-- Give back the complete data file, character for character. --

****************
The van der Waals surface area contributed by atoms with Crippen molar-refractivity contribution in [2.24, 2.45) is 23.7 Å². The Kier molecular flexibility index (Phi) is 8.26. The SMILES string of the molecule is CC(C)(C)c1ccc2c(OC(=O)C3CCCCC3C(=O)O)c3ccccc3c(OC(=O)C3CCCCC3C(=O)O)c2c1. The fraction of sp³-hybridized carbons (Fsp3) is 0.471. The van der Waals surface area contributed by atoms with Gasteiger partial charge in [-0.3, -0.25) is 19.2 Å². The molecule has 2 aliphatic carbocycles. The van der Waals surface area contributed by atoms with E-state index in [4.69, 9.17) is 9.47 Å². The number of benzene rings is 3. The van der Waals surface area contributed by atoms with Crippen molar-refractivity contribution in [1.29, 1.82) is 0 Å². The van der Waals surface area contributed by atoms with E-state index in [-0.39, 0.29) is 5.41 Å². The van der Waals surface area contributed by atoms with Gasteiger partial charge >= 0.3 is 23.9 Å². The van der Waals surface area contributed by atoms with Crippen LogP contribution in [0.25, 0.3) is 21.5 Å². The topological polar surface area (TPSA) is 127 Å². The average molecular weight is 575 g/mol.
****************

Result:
The van der Waals surface area contributed by atoms with Crippen molar-refractivity contribution in [2.24, 2.45) is 23.7 Å². The Kier molecular flexibility index (Phi) is 8.26. The SMILES string of the molecule is CC(C)(C)c1ccc2c(OC(=O)C3CCCCC3C(=O)O)c3ccccc3c(OC(=O)C3CCCCC3C(=O)O)c2c1. The fraction of sp³-hybridized carbons (Fsp3) is 0.471. The van der Waals surface area contributed by atoms with Gasteiger partial charge in [-0.3, -0.25) is 19.2 Å². The molecule has 2 aliphatic carbocycles. The van der Waals surface area contributed by atoms with E-state index in [4.69, 9.17) is 9.47 Å². The number of benzene rings is 3. The van der Waals surface area contributed by atoms with Crippen molar-refractivity contribution in [1.29, 1.82) is 0 Å². The van der Waals surface area contributed by atoms with E-state index in [-0.39, 0.29) is 5.41 Å². The van der Waals surface area contributed by atoms with Gasteiger partial charge >= 0.3 is 23.9 Å². The van der Waals surface area contributed by atoms with Crippen LogP contribution in [0.25, 0.3) is 21.5 Å². The topological polar surface area (TPSA) is 127 Å². The average molecular weight is 575 g/mol.